Urban Smiles Dental




SERVICES & PROCEDURES



DENTAL EMERGENCIES

What are the Dental Emergencies?

Dental emergency is a broad, umbrella term used to describe an issue involving the teeth and supporting tissues that is of high importance to be fixed/treated by the relevant professional.
Sometimes teeth become fractured by trauma, grinding or biting on hard objects. In other cases, fillings, crowns and other restorative devices can be damaged or fall out of the mouth completely.If there is severe pain, it is essential to make an appointment with the dentist as quickly as possible.The pain caused by dental emergencies almost always gets worse without treatment, and dental issues can seriously jeopardize physical health.
Ignoring a dental problem can increase the risk of permanent damage as well as the need for more extensive and expensive treatment later on.

What are the different types of Dental Emergencies and how to handle them?

Here's some common dental problems and how to handle them:

  • Toothaches: First, thoroughly rinse your mouth with warm water. Use dental floss to remove any lodged food. If your mouth is swollen, apply a cold compress to the outside of your mouth or cheek. Never put aspirin or any other painkiller against the gums near the aching tooth because it may burn the gum tissue. See your dentist as soon as possible.

  • Chipped or broken teeth: Rinse the mouth using warm water; rinse any broken pieces. If there's bleeding, apply a piece of gauze to the area for about 10 minutes or until the bleeding stops. Apply a cold compress to the outside of the mouth, cheek, or lip near the broken/chipped tooth to keep any swelling down and relieve pain. See your dentist as soon as possible.

  • Knocked-out tooth: Retrieve the tooth, hold it by the crown (the part that is usually exposed in the mouth), and rinse off the tooth root with water if it's dirty. Do not scrub it or remove any attached tissue fragments. If possible, try to put the tooth back in place. Make sure it's facing the right way. Never force it into the socket. If it's not possible to reinsert the tooth in the socket, put the tooth in a small container of milk (or cup of water that contains a pinch of table salt, if milk is not available) or a product containing cell growth medium, such as Save-a-Tooth. In all cases, see your dentist as quickly as possible. Knocked out teeth with the highest chances of being saved are those seen by the dentist and returned to their socket within 1 hour of being knocked out.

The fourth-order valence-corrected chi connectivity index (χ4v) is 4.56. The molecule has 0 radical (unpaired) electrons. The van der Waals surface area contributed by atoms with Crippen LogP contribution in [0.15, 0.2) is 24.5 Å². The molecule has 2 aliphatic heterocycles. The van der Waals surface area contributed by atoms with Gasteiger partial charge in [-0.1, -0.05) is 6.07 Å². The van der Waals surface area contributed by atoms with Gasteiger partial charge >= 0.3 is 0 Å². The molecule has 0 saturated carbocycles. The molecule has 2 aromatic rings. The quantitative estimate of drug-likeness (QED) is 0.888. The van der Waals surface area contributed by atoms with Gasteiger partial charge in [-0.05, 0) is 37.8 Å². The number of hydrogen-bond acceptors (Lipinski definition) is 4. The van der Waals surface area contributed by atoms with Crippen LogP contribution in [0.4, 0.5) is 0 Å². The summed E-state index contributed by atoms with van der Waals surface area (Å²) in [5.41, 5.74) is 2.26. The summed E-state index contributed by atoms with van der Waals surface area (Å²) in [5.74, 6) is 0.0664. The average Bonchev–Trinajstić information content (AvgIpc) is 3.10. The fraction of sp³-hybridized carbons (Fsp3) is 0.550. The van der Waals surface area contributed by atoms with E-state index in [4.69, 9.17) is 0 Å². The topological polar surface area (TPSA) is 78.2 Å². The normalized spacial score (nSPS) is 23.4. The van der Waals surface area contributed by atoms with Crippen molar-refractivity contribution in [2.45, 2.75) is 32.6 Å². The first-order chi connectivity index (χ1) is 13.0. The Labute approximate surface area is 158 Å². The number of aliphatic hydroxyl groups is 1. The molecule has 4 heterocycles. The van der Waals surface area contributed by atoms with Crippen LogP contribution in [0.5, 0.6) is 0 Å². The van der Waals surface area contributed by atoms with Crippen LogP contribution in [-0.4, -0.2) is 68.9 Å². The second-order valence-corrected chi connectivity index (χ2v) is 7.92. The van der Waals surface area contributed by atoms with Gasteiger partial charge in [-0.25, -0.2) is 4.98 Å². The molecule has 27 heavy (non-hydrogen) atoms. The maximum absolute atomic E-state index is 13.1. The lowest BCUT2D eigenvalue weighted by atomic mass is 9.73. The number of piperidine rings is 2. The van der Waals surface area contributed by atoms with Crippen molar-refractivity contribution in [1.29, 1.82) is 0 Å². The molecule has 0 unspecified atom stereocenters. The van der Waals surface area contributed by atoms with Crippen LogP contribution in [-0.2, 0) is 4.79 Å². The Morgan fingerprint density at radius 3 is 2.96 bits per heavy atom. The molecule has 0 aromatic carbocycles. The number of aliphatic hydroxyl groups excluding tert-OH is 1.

• Extruded (partially dislodged) tooth: See your dentist right away. Until you reach your dentist's office, to relieve pain, apply a cold compress to the outside of the mouth or cheek in the affected area. Take an over-the-counter pain reliever (such as Tylenol or Advil), if needed.

  • Objects caught between teeth: First, try using dental floss to very gently and carefully remove the object. If you can't get the object out, see your dentist. Never use a pin or other sharp object to poke at the stuck object. These instruments can cut your gums or scratch your tooth surface.

  • Lost filling: As a temporary measure, stick a piece of sugarless gum into the cavity (sugar-filled gum will cause pain) or use an over-the-counter dental cement. See your dentist as soon as possible.

  • Lost crown: If the crown falls off, make an appointment to see your dentist as soon as possible and bring the crown with you. If you can't get to the dentist right away and the tooth is causing pain, use a cotton swab to apply a little clove oil to the sensitive area (clove oil can be purchased at your local drug store or in the spice aisle of your grocery store). If possible, slip the crown back over the tooth. Before doing so, coat the inner surface with an over-the-counter dental cement, toothpaste, or denture adhesive, to help hold the crown in place.

  • Soft-tissue injuries: Injuries to the soft tissues, which include the tongue, cheeks, gums, and lips, can result in bleeding. To control the bleeding, here's what to do:
    • Rinse your mouth with a mild salt-water solution.

    • Use a moistened piece of gauze or tea bag to apply pressure to the bleeding site. Hold in place for 15 to 20 minutes

    • To both control bleeding and relieve pain, hold a cold compress to the outside of the mouth or cheek in the affected area for 5 to 10 minutes.

    • If the bleeding doesn't stop, see your dentist right away or go to a hospital emergency room. Continue to apply pressure on the bleeding site with the gauze until you can be seen and treated.


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